Notes from the Road: Part II–LAVO

Ludo in Lavo's kitchen

It’s barely evening when we enter Lavo—one of the newest restaurants on the Vegas Strip. Run by the entertainment machine behind the hugely successful nightclub Tao, Lavo is a 300-seat restaurant, nightclub, and—according to their publicity materials—a bathhouse located in the Palazzo Hotel metropolis. Though a nightclub/restaurant isn’t at the top of my list for places to visit, Lesley Balla—the singular voice of Eater LA–suggests Lavo will be the perfect place to see what Las Vegas tastes like when a masterful, Los Angeles chef is at the helm.

We get the star treatment right away, thanks to Lesley Balla’s reputation for reporting on restaurant trends from Southern California all the way to Las Vegas. Though it’s early, I’m surprised to see that glitzy dining room is not empty. Past the low hung chandeliers and the glass walled bridge leading to the upstairs nightclub, sit a pair of empty Turkish bathtubs. After we take our seats outside on the patio, we are told the tubs are for more than just decoration–they are home to the dining room’s naked bathing girls.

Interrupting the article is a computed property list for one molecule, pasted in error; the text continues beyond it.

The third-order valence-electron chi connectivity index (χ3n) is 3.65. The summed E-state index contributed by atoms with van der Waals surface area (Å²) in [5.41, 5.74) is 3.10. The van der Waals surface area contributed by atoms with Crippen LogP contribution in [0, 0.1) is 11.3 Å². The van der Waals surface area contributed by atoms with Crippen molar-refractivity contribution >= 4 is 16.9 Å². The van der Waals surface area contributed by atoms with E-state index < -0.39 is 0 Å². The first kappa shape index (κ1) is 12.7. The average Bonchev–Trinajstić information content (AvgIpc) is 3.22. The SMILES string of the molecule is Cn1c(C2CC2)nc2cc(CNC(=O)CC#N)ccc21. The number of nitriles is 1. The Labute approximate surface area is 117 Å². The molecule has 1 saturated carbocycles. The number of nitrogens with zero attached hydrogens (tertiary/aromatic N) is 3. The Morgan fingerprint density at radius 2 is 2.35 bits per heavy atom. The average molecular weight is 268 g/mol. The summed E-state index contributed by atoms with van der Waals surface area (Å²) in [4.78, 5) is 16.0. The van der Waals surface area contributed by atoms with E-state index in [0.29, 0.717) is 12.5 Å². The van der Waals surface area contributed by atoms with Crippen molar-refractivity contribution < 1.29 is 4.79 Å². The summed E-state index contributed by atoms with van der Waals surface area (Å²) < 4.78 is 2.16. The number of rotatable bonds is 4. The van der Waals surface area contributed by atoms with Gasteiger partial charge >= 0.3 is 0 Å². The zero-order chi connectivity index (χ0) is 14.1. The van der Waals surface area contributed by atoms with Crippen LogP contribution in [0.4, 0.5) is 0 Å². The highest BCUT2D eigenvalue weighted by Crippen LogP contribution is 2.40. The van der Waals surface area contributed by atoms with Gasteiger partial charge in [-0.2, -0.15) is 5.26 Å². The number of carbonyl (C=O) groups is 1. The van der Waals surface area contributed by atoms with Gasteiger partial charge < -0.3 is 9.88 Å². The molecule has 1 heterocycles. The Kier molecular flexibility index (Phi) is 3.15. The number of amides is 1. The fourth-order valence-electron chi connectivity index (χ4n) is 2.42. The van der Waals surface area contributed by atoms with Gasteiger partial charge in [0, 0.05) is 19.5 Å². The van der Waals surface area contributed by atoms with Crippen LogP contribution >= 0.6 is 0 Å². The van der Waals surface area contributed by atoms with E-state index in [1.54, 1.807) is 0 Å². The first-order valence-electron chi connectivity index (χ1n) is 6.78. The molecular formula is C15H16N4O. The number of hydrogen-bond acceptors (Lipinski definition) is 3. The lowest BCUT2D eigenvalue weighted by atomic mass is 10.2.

The menu of Lavo is striking—not because of its extravagant dishes—but for its hectic minimalism. Using the much aligned words “Mediterranean-inspired”, Lavo’s one-page, card stock menu is written for Joe the Plumber; appetizers and entrees appeal to common cravings and need little to no explanation. For appetizers there are baked clams; fried zucchini; a Mediterranean dip plate of hummus, baba ganoush, artichoke; and crudo. Perhaps inspired by a TGI Friday’s menu, there are other starters that include hamburger sliders and an Italian themed knish. Out of respect for my stomach and the chef, I order crudo to begin with, and skip the sliders.

Ludo Lefebrve, a one time Los Angeles culinary darling, is known for his good looks, sensuous cooking, and adventurous flavor combinations. As the chef of L’Orangerie and Bastide, Lefebrve was an opinionated chef with an artist’s vision. I lean across the table and whisper to Balla: Beyond Lefebvre’s good looks, how does a chef of his caliber feel about helming such a behemouth entertainment machine?